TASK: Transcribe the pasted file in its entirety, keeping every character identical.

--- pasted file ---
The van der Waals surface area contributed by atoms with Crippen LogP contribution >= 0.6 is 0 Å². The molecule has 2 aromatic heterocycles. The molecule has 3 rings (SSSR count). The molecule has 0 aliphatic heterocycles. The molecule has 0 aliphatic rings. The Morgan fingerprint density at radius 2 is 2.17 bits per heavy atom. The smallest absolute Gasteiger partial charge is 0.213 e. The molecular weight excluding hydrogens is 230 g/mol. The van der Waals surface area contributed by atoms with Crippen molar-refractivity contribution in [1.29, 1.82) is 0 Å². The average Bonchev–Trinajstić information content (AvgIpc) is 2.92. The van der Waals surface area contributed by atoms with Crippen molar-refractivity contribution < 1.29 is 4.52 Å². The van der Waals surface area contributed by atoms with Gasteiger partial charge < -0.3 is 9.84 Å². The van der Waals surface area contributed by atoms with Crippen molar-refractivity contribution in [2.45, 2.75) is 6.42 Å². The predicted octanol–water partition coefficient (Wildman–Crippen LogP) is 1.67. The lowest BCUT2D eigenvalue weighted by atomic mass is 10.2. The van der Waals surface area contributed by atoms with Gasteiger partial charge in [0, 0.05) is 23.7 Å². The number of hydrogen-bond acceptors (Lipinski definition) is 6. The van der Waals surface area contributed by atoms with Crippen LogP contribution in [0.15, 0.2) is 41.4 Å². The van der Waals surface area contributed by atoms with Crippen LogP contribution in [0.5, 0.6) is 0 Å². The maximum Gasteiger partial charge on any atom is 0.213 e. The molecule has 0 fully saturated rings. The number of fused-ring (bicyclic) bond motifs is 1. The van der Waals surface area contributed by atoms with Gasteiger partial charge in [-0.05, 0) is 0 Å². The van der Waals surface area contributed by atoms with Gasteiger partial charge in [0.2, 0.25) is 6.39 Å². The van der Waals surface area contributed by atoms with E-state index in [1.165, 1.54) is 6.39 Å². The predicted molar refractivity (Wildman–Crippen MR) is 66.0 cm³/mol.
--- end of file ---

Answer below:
The van der Waals surface area contributed by atoms with Crippen LogP contribution >= 0.6 is 0 Å². The molecule has 2 aromatic heterocycles. The molecule has 3 rings (SSSR count). The molecule has 0 aliphatic heterocycles. The molecule has 0 aliphatic rings. The Morgan fingerprint density at radius 2 is 2.17 bits per heavy atom. The smallest absolute Gasteiger partial charge is 0.213 e. The molecular weight excluding hydrogens is 230 g/mol. The van der Waals surface area contributed by atoms with Crippen molar-refractivity contribution in [1.29, 1.82) is 0 Å². The average Bonchev–Trinajstić information content (AvgIpc) is 2.92. The van der Waals surface area contributed by atoms with Crippen molar-refractivity contribution < 1.29 is 4.52 Å². The van der Waals surface area contributed by atoms with Gasteiger partial charge < -0.3 is 9.84 Å². The van der Waals surface area contributed by atoms with Crippen molar-refractivity contribution in [2.45, 2.75) is 6.42 Å². The predicted octanol–water partition coefficient (Wildman–Crippen LogP) is 1.67. The lowest BCUT2D eigenvalue weighted by atomic mass is 10.2. The van der Waals surface area contributed by atoms with Gasteiger partial charge in [0, 0.05) is 23.7 Å². The number of hydrogen-bond acceptors (Lipinski definition) is 6. The van der Waals surface area contributed by atoms with Crippen LogP contribution in [0.15, 0.2) is 41.4 Å². The van der Waals surface area contributed by atoms with Crippen LogP contribution in [0.5, 0.6) is 0 Å². The maximum Gasteiger partial charge on any atom is 0.213 e. The molecule has 0 fully saturated rings. The number of fused-ring (bicyclic) bond motifs is 1. The van der Waals surface area contributed by atoms with Gasteiger partial charge in [-0.05, 0) is 0 Å². The van der Waals surface area contributed by atoms with Gasteiger partial charge in [0.2, 0.25) is 6.39 Å². The van der Waals surface area contributed by atoms with E-state index in [1.165, 1.54) is 6.39 Å². The predicted molar refractivity (Wildman–Crippen MR) is 66.0 cm³/mol.